Times of crisis bring new opportunities, and the present global pandemic is no exception. Ireland is once again proving itself as a paragon of innovation, with many businesses adapting to what has become known as the "new normal" through creative solutions to problems that would have been unthinkable a year ago.
Turning Negatives into Positives
One might expect that the entertainment industry would have been stopped in its tracks in a world in lockdown, with groups of friends forced to stop meeting, and pubs and restaurants shutting their doors for months.
Not so for PartyWizz, an entertainment business based in Dublin, which now provides "socially distanced children's parties" as an "antidote to boredom" during COVID-19.
PartyWizz began as a startup grant-funded by Dublin's LEO (Local Enterprise Office). LEO's were set up by Ireland's Department of Business, Enterprise, and Innovation in 2014 and continue to support new small businesses in Ireland in 2020.
Irish fashion startup Skmmp (pronounced "skimp") has experienced a surge in demand for its virtual showroom in 2020. High-end fashion designers that previously relied on private appointments to do business with retailers are now unable to meet with many buyers, and Skmmp's virtual showroom overcomes this problem with ease, making it more efficient than ever before for luxury clothing brands to get their products into shops, ready for when the customers are allowed back in after lockdown.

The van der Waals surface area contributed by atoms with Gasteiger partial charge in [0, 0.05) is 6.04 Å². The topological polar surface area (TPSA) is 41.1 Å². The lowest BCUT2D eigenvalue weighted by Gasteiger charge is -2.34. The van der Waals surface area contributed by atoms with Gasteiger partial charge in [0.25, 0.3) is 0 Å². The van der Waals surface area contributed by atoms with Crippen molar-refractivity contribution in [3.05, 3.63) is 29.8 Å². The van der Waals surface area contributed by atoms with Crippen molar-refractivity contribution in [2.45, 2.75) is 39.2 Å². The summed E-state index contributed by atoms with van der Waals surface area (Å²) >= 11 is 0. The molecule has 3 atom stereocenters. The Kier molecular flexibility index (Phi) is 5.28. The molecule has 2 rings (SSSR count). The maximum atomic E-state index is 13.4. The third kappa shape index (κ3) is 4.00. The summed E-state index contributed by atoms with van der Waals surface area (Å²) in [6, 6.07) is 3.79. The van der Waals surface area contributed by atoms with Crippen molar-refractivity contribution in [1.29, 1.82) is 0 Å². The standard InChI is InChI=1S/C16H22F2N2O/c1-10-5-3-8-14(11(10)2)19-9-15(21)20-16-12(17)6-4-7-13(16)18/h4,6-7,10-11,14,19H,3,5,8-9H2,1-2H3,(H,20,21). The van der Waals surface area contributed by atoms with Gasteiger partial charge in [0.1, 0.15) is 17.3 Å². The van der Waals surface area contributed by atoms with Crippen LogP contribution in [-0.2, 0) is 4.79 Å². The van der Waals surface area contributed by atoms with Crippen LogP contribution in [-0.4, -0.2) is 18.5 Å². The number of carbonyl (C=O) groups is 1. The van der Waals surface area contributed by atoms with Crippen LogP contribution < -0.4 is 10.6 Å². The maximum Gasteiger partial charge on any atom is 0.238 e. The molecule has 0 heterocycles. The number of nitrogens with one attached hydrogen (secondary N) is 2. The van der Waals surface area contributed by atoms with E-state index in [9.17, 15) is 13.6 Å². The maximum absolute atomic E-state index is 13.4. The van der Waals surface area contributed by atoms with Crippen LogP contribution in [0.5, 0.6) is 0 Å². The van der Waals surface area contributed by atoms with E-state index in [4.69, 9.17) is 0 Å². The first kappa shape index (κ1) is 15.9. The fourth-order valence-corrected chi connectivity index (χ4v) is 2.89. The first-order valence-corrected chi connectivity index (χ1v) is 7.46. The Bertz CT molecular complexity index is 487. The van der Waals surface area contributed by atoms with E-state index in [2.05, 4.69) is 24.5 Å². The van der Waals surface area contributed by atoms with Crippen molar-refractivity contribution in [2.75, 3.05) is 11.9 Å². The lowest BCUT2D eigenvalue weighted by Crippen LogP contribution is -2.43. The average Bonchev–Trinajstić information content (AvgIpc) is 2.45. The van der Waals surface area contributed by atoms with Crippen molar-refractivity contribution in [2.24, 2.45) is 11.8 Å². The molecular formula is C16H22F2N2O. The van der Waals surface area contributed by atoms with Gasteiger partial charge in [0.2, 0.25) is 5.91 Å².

New Needs, New Opportunities
Doing great business is simply about meeting people's needs, and numerous Irish businesses are now adapting their products and services to meet the requirements of a world in crisis.
patientMpower, another business supported by Dublin's LEO, has developed an app to help healthcare professionals monitor the oxygen saturation levels of COVID-19 patients, thus ensuring that hospital resources are used much more efficiently.
Calt Dynamics, a 3D printing company based in Co. Wicklow, responded to the pandemic by designing a printable visor to protect staff in Ireland's hospitals.
Another example is Combilift, a forklift truck manufacturer based in Monaghan, which has invented a new device it calls the "Combi-Ventilate", to allow a single ventilator to be used for several hospital patients with breathing difficulties at any one time.
Endeavours of this kind can benefit from Ireland's many Research and Development (R&D) funding supports, including the R&D Tax Credit, Enterprise Ireland's Agile Innovation Fund, and the Intellectual Property (IP) Strategy, which helps companies in Ireland manage the IP aspects of their R&D projects.
Whatever the circumstances, Ireland is the perfect environment for innovative, forward-looking businesses to locate themselves. Companies reinventing themselves at the present time can be sure to thrive in the future, and with the Irish economy now beginning to open itself up again — phase 4 of lockdown-easing commences on 29 June, with even theatres, cinemas, and hairdressers coming back to life — bright times are on the way for businesses choosing to base their operations in Ireland.
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